The cemetery: a worthwhile stopping place

Penang, Malaysia

Penang, Malaysia

Interesting people can be found in hostels, bus stations, and everywhere else where lungs pull in breath. Then there are the places where lungs have long fallen still: cemeteries. Interesting people are found here, too.

For example, behind an Anglican church in Macau in late 2004, I met a young woman named Abby Kerr. She was a native of New Hampshire, married, and had come to China as a Presbyterian missionary. The fact that she was dead — she had died in 1855 at the age of 26 — didn’t hinder my ability to feel connected to her. I could picture the goodbye to family and friends in New England as she and her husband boarded a ship and sailed into uncertainty and mission, and I had some idea of the culture shock they would have experienced as they set foot on an utterly foreign shore.

Walking to nearby headstones a few minutes later, I met Oliver Mitchell, a seaman from Vermont who died of dysentery in 1850, and John Griffin, a sailor who died a year earlier “by a fall from aloft.” Then, after admiring the scent of a frangipani tree, I stopped at the grave of Edmund Roberts, an American diplomat who negotiated treaties with the courts of Muscat and Siam. For maybe two hours I wandered here, the graveyard all to myself, moving from one headstone to the next, imaging the people, the period, and the myriad reasons people leave their homelands behind.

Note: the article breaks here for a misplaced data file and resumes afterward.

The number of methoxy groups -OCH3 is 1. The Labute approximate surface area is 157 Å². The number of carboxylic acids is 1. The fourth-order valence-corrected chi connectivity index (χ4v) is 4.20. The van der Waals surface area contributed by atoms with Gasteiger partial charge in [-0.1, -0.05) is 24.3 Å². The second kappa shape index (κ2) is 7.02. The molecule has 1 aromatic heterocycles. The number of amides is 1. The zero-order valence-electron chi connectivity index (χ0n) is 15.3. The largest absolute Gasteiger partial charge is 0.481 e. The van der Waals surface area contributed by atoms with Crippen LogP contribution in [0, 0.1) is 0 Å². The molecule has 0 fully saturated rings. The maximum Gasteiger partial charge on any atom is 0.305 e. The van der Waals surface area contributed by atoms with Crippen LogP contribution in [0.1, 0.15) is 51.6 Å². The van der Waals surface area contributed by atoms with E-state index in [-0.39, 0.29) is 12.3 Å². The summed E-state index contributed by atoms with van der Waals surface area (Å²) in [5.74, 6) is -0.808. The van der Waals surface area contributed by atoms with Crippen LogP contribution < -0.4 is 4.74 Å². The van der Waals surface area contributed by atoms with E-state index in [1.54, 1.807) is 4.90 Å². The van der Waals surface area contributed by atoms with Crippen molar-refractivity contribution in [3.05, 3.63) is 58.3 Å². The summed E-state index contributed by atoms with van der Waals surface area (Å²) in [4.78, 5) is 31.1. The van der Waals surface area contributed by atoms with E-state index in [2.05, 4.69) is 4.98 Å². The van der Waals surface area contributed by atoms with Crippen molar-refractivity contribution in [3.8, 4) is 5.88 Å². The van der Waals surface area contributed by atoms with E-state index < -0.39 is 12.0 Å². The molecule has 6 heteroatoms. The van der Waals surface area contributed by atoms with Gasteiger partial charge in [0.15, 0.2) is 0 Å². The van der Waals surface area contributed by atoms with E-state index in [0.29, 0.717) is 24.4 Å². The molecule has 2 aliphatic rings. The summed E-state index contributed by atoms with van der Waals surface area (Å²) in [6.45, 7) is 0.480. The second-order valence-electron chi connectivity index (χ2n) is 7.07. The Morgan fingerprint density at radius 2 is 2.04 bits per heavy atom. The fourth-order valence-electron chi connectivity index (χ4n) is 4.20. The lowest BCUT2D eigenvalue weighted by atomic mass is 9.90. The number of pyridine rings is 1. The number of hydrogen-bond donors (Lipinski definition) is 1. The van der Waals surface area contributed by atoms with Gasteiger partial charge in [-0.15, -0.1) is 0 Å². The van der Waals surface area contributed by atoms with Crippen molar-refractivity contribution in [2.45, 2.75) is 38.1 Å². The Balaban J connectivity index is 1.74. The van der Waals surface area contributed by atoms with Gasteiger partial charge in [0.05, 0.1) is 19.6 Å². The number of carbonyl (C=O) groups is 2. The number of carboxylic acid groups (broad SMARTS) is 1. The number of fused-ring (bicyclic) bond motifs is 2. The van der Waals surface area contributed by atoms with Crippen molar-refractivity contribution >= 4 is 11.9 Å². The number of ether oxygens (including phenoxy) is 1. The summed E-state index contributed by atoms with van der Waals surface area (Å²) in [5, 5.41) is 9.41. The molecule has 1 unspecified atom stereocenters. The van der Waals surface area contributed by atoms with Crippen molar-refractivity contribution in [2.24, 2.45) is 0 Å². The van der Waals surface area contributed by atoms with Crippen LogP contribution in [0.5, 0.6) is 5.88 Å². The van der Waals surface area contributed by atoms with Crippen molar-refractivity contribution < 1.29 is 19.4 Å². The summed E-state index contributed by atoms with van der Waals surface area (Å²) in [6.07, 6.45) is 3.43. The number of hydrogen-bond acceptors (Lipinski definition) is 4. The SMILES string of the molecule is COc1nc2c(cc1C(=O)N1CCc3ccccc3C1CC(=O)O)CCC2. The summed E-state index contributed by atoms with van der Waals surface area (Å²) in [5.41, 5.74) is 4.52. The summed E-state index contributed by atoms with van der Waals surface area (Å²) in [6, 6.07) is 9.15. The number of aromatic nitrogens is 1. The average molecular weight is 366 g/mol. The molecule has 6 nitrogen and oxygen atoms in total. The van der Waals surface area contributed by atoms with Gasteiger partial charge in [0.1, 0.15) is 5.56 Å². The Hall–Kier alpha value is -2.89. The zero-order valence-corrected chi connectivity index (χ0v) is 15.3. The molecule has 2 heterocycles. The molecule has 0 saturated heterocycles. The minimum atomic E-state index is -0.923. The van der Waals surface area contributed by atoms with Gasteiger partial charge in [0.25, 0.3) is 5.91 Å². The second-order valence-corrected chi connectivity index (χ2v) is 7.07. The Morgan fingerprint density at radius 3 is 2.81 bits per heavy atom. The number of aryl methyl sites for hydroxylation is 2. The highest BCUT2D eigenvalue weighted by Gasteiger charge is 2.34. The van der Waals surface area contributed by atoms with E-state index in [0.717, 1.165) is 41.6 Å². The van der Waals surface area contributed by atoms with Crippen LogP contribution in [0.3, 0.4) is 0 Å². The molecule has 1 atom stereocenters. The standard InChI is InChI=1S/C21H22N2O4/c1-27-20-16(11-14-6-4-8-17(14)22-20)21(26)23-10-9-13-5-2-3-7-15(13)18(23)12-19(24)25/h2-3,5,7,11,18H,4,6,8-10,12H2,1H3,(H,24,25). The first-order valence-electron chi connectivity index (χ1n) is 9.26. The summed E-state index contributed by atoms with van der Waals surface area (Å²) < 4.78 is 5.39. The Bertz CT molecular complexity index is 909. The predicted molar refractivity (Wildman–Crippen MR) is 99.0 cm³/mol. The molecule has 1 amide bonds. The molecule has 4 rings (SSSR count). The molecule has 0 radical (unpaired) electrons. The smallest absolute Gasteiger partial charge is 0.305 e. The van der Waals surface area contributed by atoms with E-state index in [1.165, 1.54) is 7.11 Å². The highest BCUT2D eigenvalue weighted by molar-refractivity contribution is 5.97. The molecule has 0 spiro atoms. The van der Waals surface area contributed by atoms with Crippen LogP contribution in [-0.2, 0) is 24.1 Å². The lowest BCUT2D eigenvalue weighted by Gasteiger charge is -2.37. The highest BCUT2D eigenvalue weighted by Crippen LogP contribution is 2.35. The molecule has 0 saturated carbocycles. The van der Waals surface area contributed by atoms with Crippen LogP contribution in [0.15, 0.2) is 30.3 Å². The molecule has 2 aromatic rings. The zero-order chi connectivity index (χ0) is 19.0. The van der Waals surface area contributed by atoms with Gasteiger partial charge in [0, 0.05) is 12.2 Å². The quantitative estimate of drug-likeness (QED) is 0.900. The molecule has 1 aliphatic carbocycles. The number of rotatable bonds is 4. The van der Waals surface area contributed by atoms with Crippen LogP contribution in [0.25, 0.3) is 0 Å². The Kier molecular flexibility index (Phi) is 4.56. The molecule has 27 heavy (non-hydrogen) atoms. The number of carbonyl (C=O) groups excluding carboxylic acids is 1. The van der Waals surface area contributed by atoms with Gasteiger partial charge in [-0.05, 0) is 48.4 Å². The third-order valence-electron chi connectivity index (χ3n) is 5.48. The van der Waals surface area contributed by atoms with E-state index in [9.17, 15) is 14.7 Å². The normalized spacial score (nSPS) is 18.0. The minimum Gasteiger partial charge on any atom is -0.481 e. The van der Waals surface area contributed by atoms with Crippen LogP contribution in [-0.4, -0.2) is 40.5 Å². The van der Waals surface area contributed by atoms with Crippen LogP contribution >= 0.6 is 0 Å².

Famous cemeteries are often listed in guidebooks. Perhaps the best known is Paris’ 118-acre Pere Lachaise, the resting place of Jim Morrison (and many, many other people). Savannah has the Bonaventure Cemetery, Prague the Old Jewish Cemetery, Medellín the Cementerio de San Pedro, and so on — any city where people are alive will have places where they are dead! The vast majority of cemeteries, however, aren’t found in guidebooks. Straying from the beaten path sometimes can be just a matter of stepping into a garden of stone.

In a 2008 article about famous cemeteries in Forbes Traveler, David Farley quotes Jon Berendt (author of Midnight in the Garden of Good and Evil) on the value of cemeteries: “Cemeteries are fascinating. They’re a living representation of the culture, the history, the passion of the civilization that deposits its dead there; they’re a spiritual link to the past.” In addition, I think, cemeteries assist us in putting our own present lives—their brevity, fragility, and perhaps meaning—into perspective.

If you’ve been to a cemetery you’d recommend to others or would like to add to the pros (and cons?) of visiting such places, please leave a note in the comment section.

Posted by | Comments (4)  | January 14, 2010
Category: General, Images from the road

4 Responses to “The cemetery: a worthwhile stopping place”

  1. Nicolaï Says:

    Boston has some fascinating, tiny cemetaries downtown.

  2. Joan Raskiewicz Says:

    I love cemeteries. Charleston, SC has some great ones. I love the monuments that tell a whole story. I have tons of pictures too. In the US, you just don’t see modern monuments and memorials like they did in the past.

  3. Nagham Says:

    Hi Joel,

    This is a great idea. I do believe that people live in the hearts of people they love forever.

    All the best